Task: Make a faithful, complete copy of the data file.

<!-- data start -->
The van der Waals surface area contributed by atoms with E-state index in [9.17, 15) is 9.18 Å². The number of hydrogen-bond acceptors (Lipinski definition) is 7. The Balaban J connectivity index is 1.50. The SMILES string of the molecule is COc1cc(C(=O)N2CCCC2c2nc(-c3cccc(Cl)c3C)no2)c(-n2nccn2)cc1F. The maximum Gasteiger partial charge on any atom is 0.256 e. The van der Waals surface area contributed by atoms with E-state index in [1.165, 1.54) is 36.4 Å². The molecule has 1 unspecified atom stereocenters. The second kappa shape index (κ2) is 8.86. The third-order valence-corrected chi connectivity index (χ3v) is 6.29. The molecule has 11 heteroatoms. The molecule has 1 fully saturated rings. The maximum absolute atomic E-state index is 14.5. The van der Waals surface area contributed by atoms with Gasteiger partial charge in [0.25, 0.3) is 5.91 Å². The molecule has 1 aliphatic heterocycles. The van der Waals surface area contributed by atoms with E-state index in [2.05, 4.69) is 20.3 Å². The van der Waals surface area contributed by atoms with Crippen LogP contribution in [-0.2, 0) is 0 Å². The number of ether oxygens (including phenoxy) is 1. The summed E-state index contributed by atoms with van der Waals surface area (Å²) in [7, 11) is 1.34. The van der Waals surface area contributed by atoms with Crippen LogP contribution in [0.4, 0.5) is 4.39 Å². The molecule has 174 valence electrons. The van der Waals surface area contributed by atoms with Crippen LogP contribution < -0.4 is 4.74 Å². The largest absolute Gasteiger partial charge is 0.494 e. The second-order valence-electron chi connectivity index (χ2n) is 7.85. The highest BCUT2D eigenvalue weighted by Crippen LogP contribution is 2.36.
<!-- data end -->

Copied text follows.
The van der Waals surface area contributed by atoms with E-state index in [9.17, 15) is 9.18 Å². The number of hydrogen-bond acceptors (Lipinski definition) is 7. The Balaban J connectivity index is 1.50. The SMILES string of the molecule is COc1cc(C(=O)N2CCCC2c2nc(-c3cccc(Cl)c3C)no2)c(-n2nccn2)cc1F. The maximum Gasteiger partial charge on any atom is 0.256 e. The van der Waals surface area contributed by atoms with E-state index in [1.165, 1.54) is 36.4 Å². The molecule has 1 unspecified atom stereocenters. The second kappa shape index (κ2) is 8.86. The third-order valence-corrected chi connectivity index (χ3v) is 6.29. The molecule has 11 heteroatoms. The molecule has 1 fully saturated rings. The maximum absolute atomic E-state index is 14.5. The van der Waals surface area contributed by atoms with Gasteiger partial charge in [0.25, 0.3) is 5.91 Å². The molecule has 1 aliphatic heterocycles. The van der Waals surface area contributed by atoms with E-state index in [2.05, 4.69) is 20.3 Å². The van der Waals surface area contributed by atoms with Crippen LogP contribution in [-0.2, 0) is 0 Å². The number of ether oxygens (including phenoxy) is 1. The summed E-state index contributed by atoms with van der Waals surface area (Å²) in [7, 11) is 1.34. The van der Waals surface area contributed by atoms with Crippen LogP contribution in [0.4, 0.5) is 4.39 Å². The molecule has 174 valence electrons. The van der Waals surface area contributed by atoms with Crippen LogP contribution < -0.4 is 4.74 Å². The largest absolute Gasteiger partial charge is 0.494 e. The second-order valence-electron chi connectivity index (χ2n) is 7.85. The highest BCUT2D eigenvalue weighted by Crippen LogP contribution is 2.36.